Friday, March 26, 2010

Are you part of the problem?

I am reading Karen White's book, Agile Project Management, A Mandate for the 21st Century. She uses the term adaptive problems to describe the types of problems our projects are meant to solve. I've see this term used before, it means our problems can't be solved by our traditional tools; we have to adapt out tools to meet the specific problem. Applying our standard approach just won't work on the complex problems of the 21st century.

This can apply whether your using agile or a more traditional approach to your projects. If you blindly follow a standard approach, you may be creating problems rather than solving them. We have to admit that we don't know the answer and be willing to learn as we progress through the project.

I've seen this with one of my clients. They were following agile and all the ceremony associated with it. They had their stand up meeting, iteration planning meeting, and even their retrospective, but I didn't see their approach evolve as the project progressed. The retrospective became a thing they had to do, because the methodology said so, but it wasn't helping them learn and adapt on the project.

So where do you draw the line? You don't want to throw the baby out with the bath water; abandoning the things that are working, but you have to be willing to adapt and fix the things that don't work. This is where you need to be a leader and help the team adapt while focusing on delivering the value your project was undertaking to deliver.

For example, if you are measuring progress through story points and you drop in the number of points you deliver from one iteration to the next, you need to figure out why and adapt so that next time you deliver more. So how are you helping your team evolve today?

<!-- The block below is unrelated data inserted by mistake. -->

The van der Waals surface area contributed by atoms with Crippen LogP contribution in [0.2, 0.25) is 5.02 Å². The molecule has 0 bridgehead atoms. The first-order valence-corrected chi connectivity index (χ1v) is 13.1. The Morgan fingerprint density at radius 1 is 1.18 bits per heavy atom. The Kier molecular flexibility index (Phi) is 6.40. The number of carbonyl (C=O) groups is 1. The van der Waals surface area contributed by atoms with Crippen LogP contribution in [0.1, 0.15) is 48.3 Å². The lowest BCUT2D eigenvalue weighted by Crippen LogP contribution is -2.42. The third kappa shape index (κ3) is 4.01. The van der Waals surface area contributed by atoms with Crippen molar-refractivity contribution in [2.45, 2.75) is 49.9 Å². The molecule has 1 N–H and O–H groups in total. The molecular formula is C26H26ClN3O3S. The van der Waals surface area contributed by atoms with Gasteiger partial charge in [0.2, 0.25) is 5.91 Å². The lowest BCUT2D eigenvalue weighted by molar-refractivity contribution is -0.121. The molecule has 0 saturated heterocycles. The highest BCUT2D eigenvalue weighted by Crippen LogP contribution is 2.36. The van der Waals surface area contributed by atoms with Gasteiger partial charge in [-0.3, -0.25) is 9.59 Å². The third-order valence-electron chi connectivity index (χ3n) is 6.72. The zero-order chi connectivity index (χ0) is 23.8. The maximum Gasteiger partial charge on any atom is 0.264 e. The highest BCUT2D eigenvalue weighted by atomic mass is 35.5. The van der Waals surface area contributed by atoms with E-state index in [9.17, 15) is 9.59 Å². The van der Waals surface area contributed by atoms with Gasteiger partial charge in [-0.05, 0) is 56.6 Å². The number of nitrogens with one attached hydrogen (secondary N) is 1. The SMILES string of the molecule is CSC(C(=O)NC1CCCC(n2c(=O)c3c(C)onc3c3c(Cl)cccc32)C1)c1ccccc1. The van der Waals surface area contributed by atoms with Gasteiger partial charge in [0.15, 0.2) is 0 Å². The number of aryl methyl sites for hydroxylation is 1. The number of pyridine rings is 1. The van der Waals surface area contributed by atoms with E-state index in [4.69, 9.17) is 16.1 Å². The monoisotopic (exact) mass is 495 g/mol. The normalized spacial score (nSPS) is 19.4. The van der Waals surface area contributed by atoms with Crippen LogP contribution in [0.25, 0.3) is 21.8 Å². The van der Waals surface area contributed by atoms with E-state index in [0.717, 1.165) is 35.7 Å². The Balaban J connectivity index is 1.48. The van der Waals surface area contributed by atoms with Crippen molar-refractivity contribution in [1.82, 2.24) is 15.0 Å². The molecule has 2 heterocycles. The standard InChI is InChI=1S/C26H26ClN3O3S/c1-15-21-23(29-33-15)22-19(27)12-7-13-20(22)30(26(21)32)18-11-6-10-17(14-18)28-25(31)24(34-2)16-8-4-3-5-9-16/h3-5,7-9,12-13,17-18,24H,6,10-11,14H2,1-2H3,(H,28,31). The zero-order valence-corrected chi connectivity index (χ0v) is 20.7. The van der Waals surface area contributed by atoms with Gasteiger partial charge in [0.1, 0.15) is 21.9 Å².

6 comments:

Precious said...

I love your blog lots of useful information. I've added it to my favorite bookmarks and subscribed in a reader.

All these issues are important, and that's why I just started blogging a while ago and it feels great.

Kind Regards
Evelina


Snuff
Get My Ex Back
Violetpan.com
Phone Lookup

Bob Tarne said...

Evelina - Thanks for the comment.

Dallas Black said...

Great post! I look forward to more detail on these adaptive problems!

Brian McCurtis, PMP
www.stakeholderguide.com

Bill said...

Bob, came across your blog and have enjoyed it. With respect to methods, including agile development, you might be interested in reading this: http://www.tamarac-consulting.com/2010/01/why-dont-good-methods-prevent-project-planning-failures.html.

A bit provocative, but I would be interested in your thoughts.

Precious said...

I love your blog lots of useful information. I've added it to my favorite bookmarks and subscribed in a reader.

All these issues are important, and that's why I just started blogging a while ago and it feels great.

Kind Regards
Evelina


stop smoking
quit smoking

Precious said...

I love your blog lots of useful information. I've added it to my favorite bookmarks and subscribed in a reader.

All these issues are important, and that's why I just started blogging a while ago and it feels great.

Kind Regards
Evelina


stop smoking
quit smoking